Source: Council on Foreign Relations
The United States' failure to educate its students leaves them unprepared to compete and threatens the country's ability to thrive in a global economy and maintain its leadership role, finds a new Council on Foreign Relations (CFR)–sponsored Independent Task Force report on U.S. Education Reform and National Security.
"Educational failure puts the United States' future economic prosperity, global position, and physical safety at risk," warns the Task Force. The country "will not be able to keep pace—much less lead—globally unless it moves to fix the problems it has allowed to fester for too long," argues the Task Force.
The U.S. students rank fourteenth in reading, twenty-fifth in math, and seventeenth in science compared to students in other industrialized countries. More than 25 percent of students fail to graduate from high school in four years; for African-American and Hispanic students, this number is approaching 40 percent. Only 22 percent of U.S. high school students met "college ready" standards in all of their core subjects; these figures are even lower for African-American and Hispanic students. The College Board reported that even among college-bound seniors, only 43 percent met college-ready standards, meaning that more college students need to take remedial courses.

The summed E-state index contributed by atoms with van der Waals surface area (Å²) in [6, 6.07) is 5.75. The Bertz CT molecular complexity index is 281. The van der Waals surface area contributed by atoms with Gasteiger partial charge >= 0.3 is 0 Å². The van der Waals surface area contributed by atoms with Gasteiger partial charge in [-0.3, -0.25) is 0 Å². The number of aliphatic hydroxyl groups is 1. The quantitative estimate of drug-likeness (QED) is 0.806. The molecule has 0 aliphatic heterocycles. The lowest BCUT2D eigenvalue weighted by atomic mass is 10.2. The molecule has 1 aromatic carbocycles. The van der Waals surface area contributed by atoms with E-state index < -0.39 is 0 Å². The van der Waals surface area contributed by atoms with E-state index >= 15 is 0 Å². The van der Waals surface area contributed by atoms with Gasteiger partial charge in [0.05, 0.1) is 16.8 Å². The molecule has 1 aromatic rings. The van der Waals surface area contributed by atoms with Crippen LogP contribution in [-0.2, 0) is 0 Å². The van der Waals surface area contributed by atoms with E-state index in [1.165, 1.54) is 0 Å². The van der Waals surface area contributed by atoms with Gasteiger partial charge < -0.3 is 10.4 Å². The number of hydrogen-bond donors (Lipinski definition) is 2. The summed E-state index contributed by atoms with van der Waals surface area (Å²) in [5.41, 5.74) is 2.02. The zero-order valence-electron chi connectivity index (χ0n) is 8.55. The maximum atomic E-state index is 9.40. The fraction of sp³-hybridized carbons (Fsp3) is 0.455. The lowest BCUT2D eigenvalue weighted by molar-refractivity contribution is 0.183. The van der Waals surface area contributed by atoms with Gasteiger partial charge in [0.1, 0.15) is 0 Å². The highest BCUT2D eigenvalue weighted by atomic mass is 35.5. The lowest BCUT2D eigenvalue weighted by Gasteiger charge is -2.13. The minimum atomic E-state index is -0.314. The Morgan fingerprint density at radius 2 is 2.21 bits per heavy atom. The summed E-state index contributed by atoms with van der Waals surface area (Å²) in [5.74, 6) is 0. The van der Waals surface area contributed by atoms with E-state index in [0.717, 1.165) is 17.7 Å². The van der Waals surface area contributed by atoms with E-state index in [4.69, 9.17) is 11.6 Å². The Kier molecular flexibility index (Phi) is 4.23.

"Human capital will determine power in the current century, and the failure to produce that capital will undermine America's security," the report states. "Large, undereducated swaths of the population damage the ability of the United States to physically defend itself, protect its secure information, conduct diplomacy, and grow its economy."
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